Spinel

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Spinel
Chemical composition Mg(Al2O4) Magnesium aluminum oxide
Crystal system Cubic
Habit Octahedral, contact twins
Cleavage Imperfect
Fracture Conchoidal, uneven
Hardness 8
Optic nature Isotropic
Refractive index 1.712 - 1.736
Birefringence None
Dispersion 0.026
Specific gravity 3.58 - 3.61
Lustre Vitreous
Pleochroism None
Badakshan spinel, Afghanistan

Spinel image gallery

Spinel is a mineral species. For many centuries, most gem spinels were misidentified as sapphire or ruby because they have similar properties and occur in the same geological deposits. The historically significant 5.08 centimeter "Black Prince Ruby" in the center of the British Imperial Crown was only recently identified as a spinel. This stone is irregular in shape and has a somewhat squareish outline. Additionally, it was not faceted, merely polished. Spinels also occur in a vast array of colors. They are slightly softer than sapphires but still very durable.
The earliest known use of spinels was as ornaments found in Buddhist tombs in Afghanistan. Blue spinels have been found in England, dating back to the Roman occupation (51 BC to 400 AD).


Chemical composition

Common spinel belongs to the "spinel series", which belongs to the "spinel group".
The general formula for the spinel group is A2+B3+2O4. The 3 series of the spinel group are defined by the B3+ cation.
The spinel group is made up of 3 isomorphous series.

The isomorphous series:

  • Spinel series (aluminum)
    • Spinel - MgAl2O4 (n = 1.719, sg ~ 3.60)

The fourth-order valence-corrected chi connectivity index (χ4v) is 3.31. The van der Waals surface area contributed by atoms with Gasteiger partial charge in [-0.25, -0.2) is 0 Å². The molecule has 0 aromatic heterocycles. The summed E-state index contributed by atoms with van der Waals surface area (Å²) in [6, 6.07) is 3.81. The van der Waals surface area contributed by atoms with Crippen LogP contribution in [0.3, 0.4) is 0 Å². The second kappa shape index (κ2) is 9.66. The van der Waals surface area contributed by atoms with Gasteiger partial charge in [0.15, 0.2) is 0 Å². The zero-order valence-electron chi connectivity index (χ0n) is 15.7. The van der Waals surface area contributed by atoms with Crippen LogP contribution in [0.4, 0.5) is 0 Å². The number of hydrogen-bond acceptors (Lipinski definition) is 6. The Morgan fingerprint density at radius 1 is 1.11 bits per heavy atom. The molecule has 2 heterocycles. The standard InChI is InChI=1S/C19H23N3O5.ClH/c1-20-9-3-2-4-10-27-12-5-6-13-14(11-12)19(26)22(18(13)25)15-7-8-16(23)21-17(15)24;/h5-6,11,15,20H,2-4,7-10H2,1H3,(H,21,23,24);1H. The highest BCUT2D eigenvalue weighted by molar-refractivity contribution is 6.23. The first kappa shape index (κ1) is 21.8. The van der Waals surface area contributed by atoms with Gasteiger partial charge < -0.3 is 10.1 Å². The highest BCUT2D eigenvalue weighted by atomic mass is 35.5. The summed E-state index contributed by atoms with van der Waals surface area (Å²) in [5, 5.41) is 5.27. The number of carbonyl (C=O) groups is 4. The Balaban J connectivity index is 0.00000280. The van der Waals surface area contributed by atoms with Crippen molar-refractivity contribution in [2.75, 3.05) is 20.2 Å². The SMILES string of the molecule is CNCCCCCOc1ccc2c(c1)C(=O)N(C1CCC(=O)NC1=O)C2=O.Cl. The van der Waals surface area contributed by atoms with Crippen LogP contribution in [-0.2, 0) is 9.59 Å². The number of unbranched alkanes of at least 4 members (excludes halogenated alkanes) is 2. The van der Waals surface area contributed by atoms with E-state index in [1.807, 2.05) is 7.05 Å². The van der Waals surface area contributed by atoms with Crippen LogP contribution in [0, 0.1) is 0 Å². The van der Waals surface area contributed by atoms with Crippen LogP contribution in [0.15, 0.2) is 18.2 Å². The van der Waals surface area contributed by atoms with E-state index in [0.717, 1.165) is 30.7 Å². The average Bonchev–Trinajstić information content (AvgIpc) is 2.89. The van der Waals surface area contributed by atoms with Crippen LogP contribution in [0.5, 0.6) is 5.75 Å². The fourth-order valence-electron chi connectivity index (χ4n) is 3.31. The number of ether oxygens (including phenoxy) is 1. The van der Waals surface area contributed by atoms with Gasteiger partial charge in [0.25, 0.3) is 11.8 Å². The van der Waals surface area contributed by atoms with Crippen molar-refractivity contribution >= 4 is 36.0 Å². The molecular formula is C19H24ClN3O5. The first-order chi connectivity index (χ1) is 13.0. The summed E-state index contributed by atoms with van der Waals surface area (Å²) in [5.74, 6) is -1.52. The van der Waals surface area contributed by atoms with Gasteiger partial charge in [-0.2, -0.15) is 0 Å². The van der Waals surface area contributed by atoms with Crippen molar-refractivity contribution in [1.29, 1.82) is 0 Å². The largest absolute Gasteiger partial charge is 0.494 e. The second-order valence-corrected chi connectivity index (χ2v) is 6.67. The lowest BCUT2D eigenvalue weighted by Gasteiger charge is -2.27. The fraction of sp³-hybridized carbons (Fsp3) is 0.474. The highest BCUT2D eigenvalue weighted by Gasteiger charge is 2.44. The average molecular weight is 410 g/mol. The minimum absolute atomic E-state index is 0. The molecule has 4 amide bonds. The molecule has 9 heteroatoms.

• Hercynite - FeAl2O4
    • Gahnite - ZnAl2O4 (n = 1.805, sg = 4.62)
    • Galaxite - MnAl2O4
  • Magnetite series (ferric iron)
    • Magnetite - FeFe2O4
    • Magnesioferrite - MgFe2O4
    • Ulvöspinel - FeFeTiO4
    • Franklinite - ZnFe2O4
    • Jacobsite - MnFe2O4
    • Trevorite - NiFe2O4
  • Chromite series (chrome)
    • Chromite - FeCr2O4
    • Magnesiochromite - MgCr2O4

Most of the above series members are rare in nature with the exception of the members of the spinel series, magnetite and chromite. To gemologists common spinel and gahnite are of most interest.

When gemologist refer to "spinel", we usually imply common spinel, that is the spinel that belongs to the spinel series of the spinel group.

Diagnostics

Spinel can be confused with many stones by appearance alone, yet optical properties usually rule out most of them.
As spinel belongs to an isomorhous series, the optical and physical properties may vary.

Color

Spinel: colorless, green, blue, red, black.
Gahnite: blue-green, yellow, brown.

Varieties:

  • Pleonaste (also named ceylonite) - (Mg,Fe)Al204 - dark green to blue-green
  • Gahnospinel - (Mg,Zn)Al204 - pale to dark blue

Diaphaneity

Transparent to opaque.

Refractometer

Spinel is isotropic and the refractive index of common spinel is generally around 1.712 to 1.720. Red spinel can have a refractive index up to 1.74.
The only other isotropic gemstone that falls within this range is grossular garnet, but it will usually be higher and the color is also different.